Ski poles are available for people shorter that 150 cm or taller than 2 meters. A person shorter than 150 cm should use a ski pole 5 – 10 cm shorter than the minimum length mentioned in the table. A person over 2 meters tall should use 5 – 10 cm longer ski poles than that mentioned as a maximum length in the pole length table. Of course, in the end everyone can decide for themselves the length of ski poles they like to use for Nordic walking.
When starting out pole walking it’s not necessary to immediately go and buy new and correctly sized cross country ski, trekking or alpine poles. To begin with, cross country ski poles already in the closet at home will be just fine.
What Kind of Training is Pole Walking
In Nordic walking the training effect is very comprehensive because all main the muscle groups are in use, just like in a cross country skiing action. To put it simply – the legs and hips will receive active partnership from the arms and upper body muscles as a result of the pole walking action. This important detail – adding the upper body muscles to support your walking action makes it a more comprehensive and effective total body workout.
The Nordic walking training effect is up to 40% more effective than walking without poles. In practice this is significant for people who are looking for an effective but easy going exercise form. There is no need to increase walking speed - but with a pair of poles in the hands you will get much more of a comprehensive exercise which will improve respiratory function, cardio vascular and muscle condition - all during one exercise.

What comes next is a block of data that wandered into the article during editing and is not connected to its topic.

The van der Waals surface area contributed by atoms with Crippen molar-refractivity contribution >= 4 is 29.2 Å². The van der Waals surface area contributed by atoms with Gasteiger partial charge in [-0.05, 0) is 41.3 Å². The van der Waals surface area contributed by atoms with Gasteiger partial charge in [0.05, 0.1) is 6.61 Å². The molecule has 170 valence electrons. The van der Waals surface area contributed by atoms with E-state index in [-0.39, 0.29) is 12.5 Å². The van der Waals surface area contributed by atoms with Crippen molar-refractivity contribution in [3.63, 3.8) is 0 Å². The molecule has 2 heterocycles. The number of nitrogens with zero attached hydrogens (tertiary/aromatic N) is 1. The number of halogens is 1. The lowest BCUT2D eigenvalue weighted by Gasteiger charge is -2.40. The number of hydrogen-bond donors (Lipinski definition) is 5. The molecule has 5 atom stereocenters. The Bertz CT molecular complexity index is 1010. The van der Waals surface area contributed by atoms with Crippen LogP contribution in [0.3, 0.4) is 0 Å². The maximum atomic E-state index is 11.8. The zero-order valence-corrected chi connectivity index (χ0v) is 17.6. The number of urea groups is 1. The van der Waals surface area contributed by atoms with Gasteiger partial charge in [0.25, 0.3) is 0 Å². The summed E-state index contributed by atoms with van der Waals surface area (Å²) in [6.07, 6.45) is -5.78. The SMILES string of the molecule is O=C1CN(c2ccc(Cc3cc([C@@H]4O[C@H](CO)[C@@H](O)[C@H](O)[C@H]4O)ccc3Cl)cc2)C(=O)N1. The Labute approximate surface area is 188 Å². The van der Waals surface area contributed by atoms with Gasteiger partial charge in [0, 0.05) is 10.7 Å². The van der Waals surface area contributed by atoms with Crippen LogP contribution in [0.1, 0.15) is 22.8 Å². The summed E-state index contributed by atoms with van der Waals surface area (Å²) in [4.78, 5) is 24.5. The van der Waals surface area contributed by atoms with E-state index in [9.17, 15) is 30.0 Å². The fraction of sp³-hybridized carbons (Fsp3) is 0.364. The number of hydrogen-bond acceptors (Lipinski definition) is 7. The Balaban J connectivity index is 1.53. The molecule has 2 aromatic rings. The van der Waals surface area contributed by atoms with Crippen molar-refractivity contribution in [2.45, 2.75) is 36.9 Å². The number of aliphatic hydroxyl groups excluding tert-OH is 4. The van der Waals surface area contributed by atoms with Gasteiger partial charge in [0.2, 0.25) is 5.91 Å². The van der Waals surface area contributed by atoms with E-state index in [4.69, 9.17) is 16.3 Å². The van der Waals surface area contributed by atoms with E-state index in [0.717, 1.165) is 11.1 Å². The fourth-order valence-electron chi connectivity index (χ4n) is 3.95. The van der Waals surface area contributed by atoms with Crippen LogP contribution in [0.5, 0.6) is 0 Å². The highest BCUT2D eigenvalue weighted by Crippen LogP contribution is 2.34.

Nordic Walking Technique
Nordic walking technique is very similar to classic cross country skiing technique. It’s easy to master the basic rhythm of Nordic walking after a short period because the rhythm and movement is very natural and follows a similar pattern to a walking or running rhythm.
It is important in pole walking that the arm movement should allow the grip of the pole to always move from back to front so that the fist leads the arm from behind to the front and from the front to the back with both arms acting alternately.
When pushing, each pole will find its natural angle. So when the front arm (right) is bent to about a 90 degrees angle and the pole tip is placed into the ground the tip is then level with the rear foot – and then the angle of pole to the ground is about 75 degrees.
The main thing is that you never throw the pole tips to the front which, from the point of view of arm/pole work, makes pole walking very tense and will lead to missing all of the power from the pole push. Practise has shown that there is no reason to pay too much attention to technique details because pole walking movements are very natural. Actually it’s the same as at age 6 months when you last crawled on all fours on the floor.
It’s a good hint to remember that arms and legs should move in a similar way and rhythm as they do in a normal fast walking action (long stride and arm work). There is only the need to add to the walking action the pole plant to the ground, the pull of the pole and at the end of the arm movement, the push of the pole. In these three phases it is also good to remember not to grip the pole too tightly and to release the palm of the hand just a little against the pole straps at the end of the each pole push to create a longer stride.